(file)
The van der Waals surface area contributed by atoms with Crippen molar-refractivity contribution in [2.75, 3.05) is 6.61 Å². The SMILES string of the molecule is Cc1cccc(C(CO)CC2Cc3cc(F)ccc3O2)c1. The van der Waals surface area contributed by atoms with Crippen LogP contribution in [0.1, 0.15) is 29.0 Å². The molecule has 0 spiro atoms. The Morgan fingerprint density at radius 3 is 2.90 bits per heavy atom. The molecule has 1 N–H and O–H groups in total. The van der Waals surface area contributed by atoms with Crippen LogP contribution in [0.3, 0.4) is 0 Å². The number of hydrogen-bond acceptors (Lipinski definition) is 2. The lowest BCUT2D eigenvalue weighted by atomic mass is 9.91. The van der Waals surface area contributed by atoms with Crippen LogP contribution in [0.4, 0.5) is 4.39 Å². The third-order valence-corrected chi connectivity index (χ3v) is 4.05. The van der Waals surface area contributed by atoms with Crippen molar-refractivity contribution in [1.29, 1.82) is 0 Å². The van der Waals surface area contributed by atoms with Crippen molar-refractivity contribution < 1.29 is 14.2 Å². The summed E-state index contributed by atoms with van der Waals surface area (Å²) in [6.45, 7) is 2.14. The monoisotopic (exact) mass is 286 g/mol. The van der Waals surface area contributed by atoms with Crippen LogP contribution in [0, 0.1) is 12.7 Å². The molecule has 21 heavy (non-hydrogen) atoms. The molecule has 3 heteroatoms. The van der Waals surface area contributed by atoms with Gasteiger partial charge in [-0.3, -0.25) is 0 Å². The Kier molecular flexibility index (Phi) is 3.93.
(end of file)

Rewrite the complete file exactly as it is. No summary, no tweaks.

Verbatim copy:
The van der Waals surface area contributed by atoms with Crippen molar-refractivity contribution in [2.75, 3.05) is 6.61 Å². The SMILES string of the molecule is Cc1cccc(C(CO)CC2Cc3cc(F)ccc3O2)c1. The van der Waals surface area contributed by atoms with Crippen LogP contribution in [0.1, 0.15) is 29.0 Å². The molecule has 0 spiro atoms. The Morgan fingerprint density at radius 3 is 2.90 bits per heavy atom. The molecule has 1 N–H and O–H groups in total. The van der Waals surface area contributed by atoms with Crippen LogP contribution in [0.3, 0.4) is 0 Å². The number of hydrogen-bond acceptors (Lipinski definition) is 2. The lowest BCUT2D eigenvalue weighted by atomic mass is 9.91. The van der Waals surface area contributed by atoms with Crippen LogP contribution in [0.4, 0.5) is 4.39 Å². The third-order valence-corrected chi connectivity index (χ3v) is 4.05. The van der Waals surface area contributed by atoms with Crippen molar-refractivity contribution in [1.29, 1.82) is 0 Å². The van der Waals surface area contributed by atoms with Crippen molar-refractivity contribution < 1.29 is 14.2 Å². The summed E-state index contributed by atoms with van der Waals surface area (Å²) in [6.45, 7) is 2.14. The monoisotopic (exact) mass is 286 g/mol. The van der Waals surface area contributed by atoms with Crippen LogP contribution in [0, 0.1) is 12.7 Å². The molecule has 21 heavy (non-hydrogen) atoms. The molecule has 3 heteroatoms. The van der Waals surface area contributed by atoms with Gasteiger partial charge in [-0.3, -0.25) is 0 Å². The Kier molecular flexibility index (Phi) is 3.93.